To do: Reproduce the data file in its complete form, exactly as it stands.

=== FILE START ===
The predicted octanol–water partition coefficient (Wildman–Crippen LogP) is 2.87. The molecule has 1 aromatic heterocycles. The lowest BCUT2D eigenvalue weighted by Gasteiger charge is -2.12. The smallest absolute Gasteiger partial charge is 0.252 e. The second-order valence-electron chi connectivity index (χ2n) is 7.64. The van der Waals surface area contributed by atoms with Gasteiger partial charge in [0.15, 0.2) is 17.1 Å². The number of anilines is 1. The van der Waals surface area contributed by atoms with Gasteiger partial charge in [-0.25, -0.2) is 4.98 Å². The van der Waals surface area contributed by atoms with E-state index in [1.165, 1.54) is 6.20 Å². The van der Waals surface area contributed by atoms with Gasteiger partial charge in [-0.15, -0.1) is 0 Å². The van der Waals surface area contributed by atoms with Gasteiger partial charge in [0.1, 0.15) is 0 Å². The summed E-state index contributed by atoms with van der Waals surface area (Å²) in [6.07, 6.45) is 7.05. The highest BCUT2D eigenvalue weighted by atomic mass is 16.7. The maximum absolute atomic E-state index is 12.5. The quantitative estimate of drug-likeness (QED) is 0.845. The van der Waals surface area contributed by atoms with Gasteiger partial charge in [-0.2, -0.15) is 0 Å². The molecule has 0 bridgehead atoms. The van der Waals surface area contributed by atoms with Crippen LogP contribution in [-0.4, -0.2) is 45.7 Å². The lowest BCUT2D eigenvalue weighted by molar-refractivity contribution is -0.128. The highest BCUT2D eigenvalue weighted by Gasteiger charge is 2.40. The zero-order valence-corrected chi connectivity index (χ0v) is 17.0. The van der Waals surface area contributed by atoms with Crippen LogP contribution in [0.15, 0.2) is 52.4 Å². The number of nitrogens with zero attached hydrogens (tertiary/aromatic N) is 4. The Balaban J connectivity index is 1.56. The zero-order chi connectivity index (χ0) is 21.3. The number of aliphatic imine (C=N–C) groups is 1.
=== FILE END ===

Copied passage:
The predicted octanol–water partition coefficient (Wildman–Crippen LogP) is 2.87. The molecule has 1 aromatic heterocycles. The lowest BCUT2D eigenvalue weighted by Gasteiger charge is -2.12. The smallest absolute Gasteiger partial charge is 0.252 e. The second-order valence-electron chi connectivity index (χ2n) is 7.64. The van der Waals surface area contributed by atoms with Gasteiger partial charge in [0.15, 0.2) is 17.1 Å². The number of anilines is 1. The van der Waals surface area contributed by atoms with Gasteiger partial charge in [-0.25, -0.2) is 4.98 Å². The van der Waals surface area contributed by atoms with E-state index in [1.165, 1.54) is 6.20 Å². The van der Waals surface area contributed by atoms with Gasteiger partial charge in [-0.15, -0.1) is 0 Å². The van der Waals surface area contributed by atoms with Gasteiger partial charge in [0.1, 0.15) is 0 Å². The summed E-state index contributed by atoms with van der Waals surface area (Å²) in [6.07, 6.45) is 7.05. The highest BCUT2D eigenvalue weighted by atomic mass is 16.7. The maximum absolute atomic E-state index is 12.5. The quantitative estimate of drug-likeness (QED) is 0.845. The van der Waals surface area contributed by atoms with Gasteiger partial charge in [-0.2, -0.15) is 0 Å². The molecule has 0 bridgehead atoms. The van der Waals surface area contributed by atoms with Crippen LogP contribution in [-0.4, -0.2) is 45.7 Å². The lowest BCUT2D eigenvalue weighted by molar-refractivity contribution is -0.128. The highest BCUT2D eigenvalue weighted by Gasteiger charge is 2.40. The zero-order valence-corrected chi connectivity index (χ0v) is 17.0. The van der Waals surface area contributed by atoms with Crippen LogP contribution in [0.15, 0.2) is 52.4 Å². The number of nitrogens with zero attached hydrogens (tertiary/aromatic N) is 4. The Balaban J connectivity index is 1.56. The zero-order chi connectivity index (χ0) is 21.3. The number of aliphatic imine (C=N–C) groups is 1.